The work starts when the river says so but typically first week or 2 or March. Dialing things in, finding the lines, how the fish are moving, prediction charts, flows, forecasts, water temps, it all starts. Clients show up and things really start rolling. The challenge of it all, the stuff and the things, figuring it out and settling into it for another season. This is the time when I really start looking forward to it all. Sharing the experiences with anglers and going back to that high energy, mind and body working kind of person I love to be.

Every day its closer. Now its just curbing the boredom after the dozens of flies are tied each day until the days are filled with being knee deep in a run, or the feel of the flex on my sticks in the boat against the spring flows, that rod bent on a waking up fish, the flutter of insects along the rivers surface. Closer every day.

See ya riverside on the warm days anglers.

Tamarack

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Spring Clinic March 14th

I will be hosting a Spring Fishing Clinic on Sat. March 14th. I have 6 spots open. $90 per person. Bring your own gear and maybe something to take notes with.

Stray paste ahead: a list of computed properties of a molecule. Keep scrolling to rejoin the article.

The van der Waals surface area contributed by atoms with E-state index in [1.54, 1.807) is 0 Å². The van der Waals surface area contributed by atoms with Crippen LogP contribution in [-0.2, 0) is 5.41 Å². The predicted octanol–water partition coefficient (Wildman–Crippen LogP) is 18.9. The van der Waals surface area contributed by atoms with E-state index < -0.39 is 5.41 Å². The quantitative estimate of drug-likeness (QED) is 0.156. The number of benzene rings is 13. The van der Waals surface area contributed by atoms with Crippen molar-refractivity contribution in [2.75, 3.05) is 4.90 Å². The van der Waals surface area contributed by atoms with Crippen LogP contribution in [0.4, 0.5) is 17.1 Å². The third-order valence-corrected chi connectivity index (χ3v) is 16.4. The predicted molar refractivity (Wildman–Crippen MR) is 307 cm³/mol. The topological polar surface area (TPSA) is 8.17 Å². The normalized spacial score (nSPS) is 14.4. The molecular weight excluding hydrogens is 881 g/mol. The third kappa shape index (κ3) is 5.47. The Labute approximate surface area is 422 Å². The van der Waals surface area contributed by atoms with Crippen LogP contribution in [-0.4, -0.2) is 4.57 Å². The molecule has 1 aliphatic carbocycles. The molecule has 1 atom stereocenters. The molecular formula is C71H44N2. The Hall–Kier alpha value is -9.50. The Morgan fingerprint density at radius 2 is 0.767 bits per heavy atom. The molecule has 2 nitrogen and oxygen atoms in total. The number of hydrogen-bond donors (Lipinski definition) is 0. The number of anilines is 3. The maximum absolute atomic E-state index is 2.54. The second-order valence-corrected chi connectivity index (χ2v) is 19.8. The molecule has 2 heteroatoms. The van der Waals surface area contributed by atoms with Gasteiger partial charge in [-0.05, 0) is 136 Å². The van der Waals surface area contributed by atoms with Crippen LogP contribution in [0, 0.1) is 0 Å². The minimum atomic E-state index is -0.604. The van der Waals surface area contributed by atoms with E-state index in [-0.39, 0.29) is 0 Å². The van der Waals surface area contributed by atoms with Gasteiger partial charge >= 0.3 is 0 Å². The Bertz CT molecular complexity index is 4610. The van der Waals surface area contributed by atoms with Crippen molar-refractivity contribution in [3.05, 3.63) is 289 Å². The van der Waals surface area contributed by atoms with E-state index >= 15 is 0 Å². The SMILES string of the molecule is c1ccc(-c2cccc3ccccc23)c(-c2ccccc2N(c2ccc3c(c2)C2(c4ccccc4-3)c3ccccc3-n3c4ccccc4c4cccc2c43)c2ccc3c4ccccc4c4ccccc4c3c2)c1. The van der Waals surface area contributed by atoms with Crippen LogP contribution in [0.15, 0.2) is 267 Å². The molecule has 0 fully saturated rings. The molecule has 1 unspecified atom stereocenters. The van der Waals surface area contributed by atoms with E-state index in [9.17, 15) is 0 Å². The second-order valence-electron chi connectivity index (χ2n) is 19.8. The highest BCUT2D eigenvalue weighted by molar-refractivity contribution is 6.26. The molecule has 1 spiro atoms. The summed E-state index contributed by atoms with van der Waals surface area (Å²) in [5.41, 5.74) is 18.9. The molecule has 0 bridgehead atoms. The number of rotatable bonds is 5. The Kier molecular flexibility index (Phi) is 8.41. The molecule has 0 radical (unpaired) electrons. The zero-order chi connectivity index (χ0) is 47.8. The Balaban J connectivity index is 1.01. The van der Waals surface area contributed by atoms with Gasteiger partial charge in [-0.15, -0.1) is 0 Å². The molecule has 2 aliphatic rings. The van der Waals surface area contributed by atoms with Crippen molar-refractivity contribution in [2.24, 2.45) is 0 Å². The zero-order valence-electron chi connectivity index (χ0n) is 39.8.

This is a 4 hr instructional clinic on spring fishing tactics and methods, wading techniques, and general spring trout fishing knowledge. great way to knock the dust off, learn the spring season, and how to dry fly, nymph, and streamer fish in the early season on the Yakima River.

Message or call to sign up.

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Transition

During the past two seasons I camped most nights along the river. You start to get on the river rythym. Your internal body clock starts to sync up with a more natural I guess primal timing.

I mix that type of schedule into my guiding it ends up producing some really amazing moments. I fish and guide when trout eat. No 9 to 5 here. In the spring we start late and are chasing that afternoon hoover fest as water temps start to perk up as we move into March and April.

Its still pretty wintery out there anglers. It just snowed a chunk up in the mountains again and more is headed to the higher elevations. But the days are longer and I can already feel the change in the suns position every morning.

The body is already starting to shift. It starts with naturally waking up earlier each day. By mid February I am naturally waking at 7 am, ready to start the fishing by 10. By May its 5:30 am and the late evenings also start where I am off river around dark or 9:30 some nights. By the summer its 4 am and on river by 6 and off by 2. Take a nap, snorkel, fish bass, fish the river in the evenings if water temps are good, but its all about that early morning to 11 am time frame until September. Then it settles back to that 7 am start by 10 off at dusk, until October closes out and hibernation sets in.